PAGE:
University of Rochester Researcher Talks About Extinct Alien Civilizations

A new research paper published in the journal Astrobiology by University of Rochester researcher has suggested about presence of ancient and possible extinct civilizations in the deep regions of the Universe. The current research paper presented a simplified version of the Drake equation. Astronomers have been searching for exoplanets having conditions similar to our planet.

While the issue of searching for alien life in other parts of the Universe is interesting, astronomers and scientific community has made negligible advances in this segment. Many exoplanets have been discovered by the Search for Extraterrestrial Intelligence (SETI) hasn’t yet reported any signal from alien worlds. There is a possibility that life exists on some other planet but we haven’t received any signal yet. Many astronomers argue that our knowledge about planets outside the solar system is quite limited at the moment.

The study was co-authored by Adam Frank from the University of Rochester. Professor Frank was helped with the current study by Woodruff Sullivan at the astronomy department and astrobiology program at the University of Washington.

In the research paper, Professor Frank added, “The question of whether advanced civilizations exist elsewhere in the universe has always been vexed with three large uncertainties in the Drake equation.” Professor Frank further indicated that there could be civilizations which have probably gone extinct already. Our current civilization is 10,000 years old. Considering the age of any civilization, there could have been many civilizations that might have flourished for few thousand years and then perished. Current estimates suggest that the age of Universe is over 13 billion years. Another question posed by the research team is how long a civilization could survive.

The authors dub their result the “archaelogical form” of the Drake equation. Their equation multiplies the terms “Nast” and “fbt” to get the result. “Nast” refers to the “number of habitable planets in a given volume of the universe,” and “fbt” is the “likelihood of a technological species arising on one of these planets.”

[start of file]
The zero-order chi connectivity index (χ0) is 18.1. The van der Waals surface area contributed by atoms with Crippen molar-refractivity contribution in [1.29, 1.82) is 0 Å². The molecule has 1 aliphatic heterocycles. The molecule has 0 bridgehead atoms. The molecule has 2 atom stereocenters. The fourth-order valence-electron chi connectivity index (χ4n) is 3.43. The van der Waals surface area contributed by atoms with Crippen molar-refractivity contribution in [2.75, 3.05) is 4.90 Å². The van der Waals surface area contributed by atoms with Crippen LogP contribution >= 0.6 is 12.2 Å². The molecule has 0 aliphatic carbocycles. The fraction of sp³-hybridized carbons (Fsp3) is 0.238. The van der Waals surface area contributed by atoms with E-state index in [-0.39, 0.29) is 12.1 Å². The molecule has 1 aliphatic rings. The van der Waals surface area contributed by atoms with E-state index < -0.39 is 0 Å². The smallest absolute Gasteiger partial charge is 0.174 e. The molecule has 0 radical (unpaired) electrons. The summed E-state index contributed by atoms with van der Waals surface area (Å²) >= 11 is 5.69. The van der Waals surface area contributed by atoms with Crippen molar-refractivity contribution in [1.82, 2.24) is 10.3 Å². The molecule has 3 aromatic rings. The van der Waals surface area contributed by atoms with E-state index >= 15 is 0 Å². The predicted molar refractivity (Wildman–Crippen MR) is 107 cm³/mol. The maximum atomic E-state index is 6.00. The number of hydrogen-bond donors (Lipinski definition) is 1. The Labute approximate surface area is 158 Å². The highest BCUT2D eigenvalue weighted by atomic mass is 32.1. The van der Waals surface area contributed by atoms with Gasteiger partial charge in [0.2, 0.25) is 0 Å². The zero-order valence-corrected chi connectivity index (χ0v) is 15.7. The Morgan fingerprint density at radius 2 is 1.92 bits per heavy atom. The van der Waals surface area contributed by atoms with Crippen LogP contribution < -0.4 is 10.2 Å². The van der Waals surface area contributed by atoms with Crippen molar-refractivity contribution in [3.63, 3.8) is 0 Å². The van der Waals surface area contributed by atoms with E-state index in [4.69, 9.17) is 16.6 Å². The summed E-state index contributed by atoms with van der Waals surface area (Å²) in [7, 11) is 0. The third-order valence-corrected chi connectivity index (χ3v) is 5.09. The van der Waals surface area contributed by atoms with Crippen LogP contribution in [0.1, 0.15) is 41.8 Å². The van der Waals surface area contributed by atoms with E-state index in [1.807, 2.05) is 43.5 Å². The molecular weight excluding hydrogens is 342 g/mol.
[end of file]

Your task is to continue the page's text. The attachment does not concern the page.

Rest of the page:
A report published by The Sun informed, “Scientists have spent years obsessing over the quest to find alien life, with astronomers raising as many questions as they answer with every new theory. Scientists believe that space may have been populated by a vast number of alien communities in the past after analysis showed that as many as one fifth of all stars are orbited by planets that could sustain life.”

Professor Frank added, “We’ve known for a long time approximately how many stars exist. We didn’t know how many of those stars had planets that could potentially harbor life, how often life might evolve and lead to intelligent beings, and how long any civilizations might last before becoming extinct.”

Earlier research suggests that nearly 20 percent of stars have planets in orbit which can be considered as habitable zone. Additionally, there could be other life forms, which can exist under living conditions different from our planet. Astronomers have been using Kepler Space Telescope to find more about exoplanets.

The research paper further informed….